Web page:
USING LOGSUM MEASURES FOR TRANSPORT EQUITY ANALYSIS: A CASE STUDY FOR LONDON
Aruna Sivakumar, Imperial College London, Malvika Dixit, Imperial College London
This paper compares different aggregate and disaggregate measures of accessibility in their implications for equity analysis of transport policy.
Within the UK there is a focus on increasing accessibility to jobs and services specifically for people in vulnerable groups such as senior citizens, low income households etc. The aggregate level accessibility measures currently in use cannot be aggregated based on individual characteristics and hence cannot specifically identify accessibility issues for these vulnerable groups. This paper explores the suitability of using logsum measures for transport equity analysis in the context of work commute trips, and the impact of including individual characteristics within these measures of equity.
The methodology adopted to achieve this aim consists of three steps: (1) Develop logsum measures for accessibility to jobs within London – with and without incorporating individual characteristics; (2) Compare accessibility patterns obtained using the two measures to explore the causes of existing inequalities; (3) Establish the suitability of the two measures for equity analysis of transportation and land-use policies. Different dimensions of equity analysis were explored by aggregating accessibility based on geographical location and socio-demographic characteristics. Hypothetical policy scenarios were also implemented to illustrate the use of these measures for equity evaluation of policies.
The findings suggest that logsum measures do not add significant value when aggregated across large geographical zones, but can provide useful insights for equity analysis across socio-demographic segments. It was also found that individual characteristics are often responsible for accessibility variations and ignoring them will overestimate equity. For policy evaluation using the two measures, transport policies were found to be more sensitive than land-use policies to the inclusion of individual characteristics in the equity measure.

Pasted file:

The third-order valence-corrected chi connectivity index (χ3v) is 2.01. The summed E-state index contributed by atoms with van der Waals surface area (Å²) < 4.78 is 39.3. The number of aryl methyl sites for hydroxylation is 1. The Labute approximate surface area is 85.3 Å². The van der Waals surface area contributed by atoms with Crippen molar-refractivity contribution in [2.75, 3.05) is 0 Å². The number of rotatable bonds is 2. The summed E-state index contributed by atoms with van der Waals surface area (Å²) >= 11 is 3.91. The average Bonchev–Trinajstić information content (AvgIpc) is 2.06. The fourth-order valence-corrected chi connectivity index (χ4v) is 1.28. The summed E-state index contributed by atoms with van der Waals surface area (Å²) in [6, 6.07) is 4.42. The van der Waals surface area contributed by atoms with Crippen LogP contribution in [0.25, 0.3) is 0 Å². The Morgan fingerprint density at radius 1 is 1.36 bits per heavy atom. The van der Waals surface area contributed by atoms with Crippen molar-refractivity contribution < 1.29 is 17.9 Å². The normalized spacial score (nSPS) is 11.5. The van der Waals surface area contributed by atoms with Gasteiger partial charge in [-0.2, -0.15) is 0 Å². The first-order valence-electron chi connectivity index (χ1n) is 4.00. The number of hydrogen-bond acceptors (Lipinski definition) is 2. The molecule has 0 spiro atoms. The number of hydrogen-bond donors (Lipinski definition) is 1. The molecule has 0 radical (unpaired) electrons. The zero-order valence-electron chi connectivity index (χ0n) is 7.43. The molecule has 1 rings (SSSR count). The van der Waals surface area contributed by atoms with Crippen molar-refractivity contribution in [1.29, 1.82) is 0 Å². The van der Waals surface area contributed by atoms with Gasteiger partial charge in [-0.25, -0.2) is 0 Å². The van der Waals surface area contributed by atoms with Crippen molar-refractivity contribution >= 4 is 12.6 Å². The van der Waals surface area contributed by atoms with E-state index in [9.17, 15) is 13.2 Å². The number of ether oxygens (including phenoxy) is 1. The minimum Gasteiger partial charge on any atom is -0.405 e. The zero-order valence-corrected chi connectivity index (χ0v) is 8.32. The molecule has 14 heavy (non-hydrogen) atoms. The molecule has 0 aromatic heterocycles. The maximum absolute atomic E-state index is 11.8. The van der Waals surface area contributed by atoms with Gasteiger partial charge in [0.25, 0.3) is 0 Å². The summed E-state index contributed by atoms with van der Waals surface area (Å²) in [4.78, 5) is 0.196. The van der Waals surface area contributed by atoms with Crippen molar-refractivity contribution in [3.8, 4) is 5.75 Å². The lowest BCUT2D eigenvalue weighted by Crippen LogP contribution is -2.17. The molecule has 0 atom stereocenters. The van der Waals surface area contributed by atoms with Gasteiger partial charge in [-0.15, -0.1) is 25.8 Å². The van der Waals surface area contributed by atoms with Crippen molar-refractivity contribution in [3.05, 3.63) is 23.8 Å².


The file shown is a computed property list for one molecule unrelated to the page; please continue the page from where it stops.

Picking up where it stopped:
With the focus of accessibility planning in the UK on addressing the concerns of vulnerable groups the current study demonstrates that (i) disaggregate level measures like the logsum can be very useful in identifying the distributional impacts for these socio-demographic groups of interest - the logsum measures can be constructed to specifically capture the issues concerning these vulnerable groups; and (ii) when looking at variations by socio-demographic segments, it is important to consider the impact of individual characteristics on accessibility, especially for evaluating transport policies.
Association for European Transport